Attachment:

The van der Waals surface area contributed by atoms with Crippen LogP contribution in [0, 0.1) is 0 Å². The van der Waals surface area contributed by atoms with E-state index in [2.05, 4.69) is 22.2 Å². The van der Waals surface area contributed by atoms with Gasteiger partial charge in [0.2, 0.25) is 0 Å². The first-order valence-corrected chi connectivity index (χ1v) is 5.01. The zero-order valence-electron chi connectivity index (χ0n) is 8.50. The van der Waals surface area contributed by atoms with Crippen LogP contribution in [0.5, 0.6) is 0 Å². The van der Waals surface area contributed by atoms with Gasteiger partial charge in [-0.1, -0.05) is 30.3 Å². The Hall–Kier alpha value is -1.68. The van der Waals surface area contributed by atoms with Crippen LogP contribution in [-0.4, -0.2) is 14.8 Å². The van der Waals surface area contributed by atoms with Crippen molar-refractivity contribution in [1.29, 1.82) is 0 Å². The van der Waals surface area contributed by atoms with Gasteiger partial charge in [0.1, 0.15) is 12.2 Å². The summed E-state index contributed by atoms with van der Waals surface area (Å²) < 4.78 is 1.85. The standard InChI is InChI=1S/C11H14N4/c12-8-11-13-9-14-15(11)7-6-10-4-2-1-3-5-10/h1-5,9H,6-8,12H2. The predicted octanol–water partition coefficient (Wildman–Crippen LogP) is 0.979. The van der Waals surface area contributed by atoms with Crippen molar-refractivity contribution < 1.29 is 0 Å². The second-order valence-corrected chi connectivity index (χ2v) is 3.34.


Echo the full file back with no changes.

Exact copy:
The van der Waals surface area contributed by atoms with Crippen LogP contribution in [0, 0.1) is 0 Å². The van der Waals surface area contributed by atoms with E-state index in [2.05, 4.69) is 22.2 Å². The van der Waals surface area contributed by atoms with Gasteiger partial charge in [0.2, 0.25) is 0 Å². The first-order valence-corrected chi connectivity index (χ1v) is 5.01. The zero-order valence-electron chi connectivity index (χ0n) is 8.50. The van der Waals surface area contributed by atoms with Crippen LogP contribution in [0.5, 0.6) is 0 Å². The van der Waals surface area contributed by atoms with Gasteiger partial charge in [-0.1, -0.05) is 30.3 Å². The Hall–Kier alpha value is -1.68. The van der Waals surface area contributed by atoms with Crippen LogP contribution in [-0.4, -0.2) is 14.8 Å². The van der Waals surface area contributed by atoms with Crippen molar-refractivity contribution in [1.29, 1.82) is 0 Å². The van der Waals surface area contributed by atoms with Gasteiger partial charge in [0.1, 0.15) is 12.2 Å². The summed E-state index contributed by atoms with van der Waals surface area (Å²) < 4.78 is 1.85. The standard InChI is InChI=1S/C11H14N4/c12-8-11-13-9-14-15(11)7-6-10-4-2-1-3-5-10/h1-5,9H,6-8,12H2. The predicted octanol–water partition coefficient (Wildman–Crippen LogP) is 0.979. The van der Waals surface area contributed by atoms with Crippen molar-refractivity contribution < 1.29 is 0 Å². The second-order valence-corrected chi connectivity index (χ2v) is 3.34.